MWASA picket outcome


On 19 September the Media Workers Association of South Africa (MWASA) staged a picket outside the Johannesburg headquarters of public broadcaster SABC and handed over a memorandum of demands to SABC group CEO Lulama Mokhobo and several other senior executives.

Also present to receive the memorandum were three non-executive SABC board members including Lumko Mtinde.

Said MWASA general secretary Tuwani Gumani: “We were supported by about a hundred of our members at the picket. One of our main grievances is that we feel that the SABC is sidelining MWASA in favour of two other industry unions – the Broadcasting, Electronic, Media and Allied Workers Union (BEMAWU) and the Creative Workers Union (CWU).

“We handed over our memorandum of demands and the SABC has 14 days to respond. If they don’t we will take much stronger action against them.’

In an email letter sent out on 20 September Gumani wrote: “It is of major concern that the SABC continues to fail to appreciate the core details and nuances of the Right to Freedom of Association where the executive and board of the public institution continue to annex unilateral and ultra-legal control of and regulation of the right of employees to choose a union of their choice.

“In this case there is presented to us as MWASA, as a serious obstacle to the reinstatement of unlawfully and clandestinely terminated organisational rights, that since 31 May 2012, employees who have issued a clear instruction to the SABC to recognise their preference for MWASA membership, may not be allowed to do so until they complete a special resignation-form yet to be designed by the SABC.

“The SABC has no business in who joins what union and how their “administration system’ recognises such freely associating members. That is the “FREE’ in freedom of association and the SABC has no business regulating the exercise of this right!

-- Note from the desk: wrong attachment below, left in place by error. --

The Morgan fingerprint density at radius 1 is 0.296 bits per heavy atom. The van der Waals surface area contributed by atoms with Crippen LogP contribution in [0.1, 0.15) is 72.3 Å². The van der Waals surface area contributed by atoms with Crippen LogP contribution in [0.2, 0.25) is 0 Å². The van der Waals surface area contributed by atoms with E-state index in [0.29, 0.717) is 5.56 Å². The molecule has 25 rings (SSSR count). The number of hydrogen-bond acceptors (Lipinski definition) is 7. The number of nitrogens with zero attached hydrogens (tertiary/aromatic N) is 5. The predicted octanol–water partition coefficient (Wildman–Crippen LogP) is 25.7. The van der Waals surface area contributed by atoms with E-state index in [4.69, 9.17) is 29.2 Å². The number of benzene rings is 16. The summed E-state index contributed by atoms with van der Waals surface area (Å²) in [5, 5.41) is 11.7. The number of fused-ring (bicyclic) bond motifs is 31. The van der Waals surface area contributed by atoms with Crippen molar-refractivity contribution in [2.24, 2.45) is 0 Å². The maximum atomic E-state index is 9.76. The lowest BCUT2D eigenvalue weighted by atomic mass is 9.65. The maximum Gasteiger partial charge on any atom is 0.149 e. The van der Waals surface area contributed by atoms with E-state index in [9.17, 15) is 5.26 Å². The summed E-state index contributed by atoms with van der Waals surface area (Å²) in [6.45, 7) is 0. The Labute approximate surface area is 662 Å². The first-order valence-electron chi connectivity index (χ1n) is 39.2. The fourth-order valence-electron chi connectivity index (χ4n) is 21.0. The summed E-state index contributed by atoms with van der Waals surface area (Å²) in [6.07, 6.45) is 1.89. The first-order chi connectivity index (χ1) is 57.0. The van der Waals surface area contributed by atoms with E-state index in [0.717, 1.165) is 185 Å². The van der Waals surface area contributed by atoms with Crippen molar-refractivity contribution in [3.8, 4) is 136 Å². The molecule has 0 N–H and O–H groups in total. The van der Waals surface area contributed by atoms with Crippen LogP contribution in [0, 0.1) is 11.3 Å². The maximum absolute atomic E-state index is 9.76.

“Whilst some of the clearly enraged members have instructed MWASA to lodge criminal charges against the SABC in terms of section 34 of the BCEA, we hope that we will not be driven beyond the diplomatic position we have maintained in a bid to allow some sense to prevail even after 13-months of strife and financial ruin. An apt but regrettable reference was made by SABC board member and NUMSA president, Cedric Gina, to the unfortunate Lonmin-Marikana Mine labour relations situation.

“We had equally made similar analogies earlier and regret the perceived consequences of cultivating a comparable disastrous set of conditions at the SABC.

“Beyond this current superficial madness presented by the SABC, I as general secretary of MWASA may well be inadequate to hold-back the flow and tides of discontent and desperation bottled up among abused staff and members.

“It is irresponsible for the SABC to continue to ignore facts that could be independently verified and would set the record straight. It is dangerous to protect an unsustainable arrangement of convenience such as that between the SABC and its favoured unions. The results are self-evident.

The SABC has seen dismal performance in terms of the SIU and Auditor-General’s recommendations; the non-starter “turnaround strategy’ and the failure to progress in terms of skills development as well as employment equity programmes. It is unacceptable that the SABC’s future is compromised simply for the joyride of excluding MWASA from constructive and results-driven social dialogue within the SABC.

“Our immediate and unconditional return to these constructive engagement processes will constitute the first strides towards achieving an SABC that Works!

“The ball is now firmly in the court of the SABC and we pray that sense prevails in less than the 14-calendar days signed for by the parties on 19 September.’


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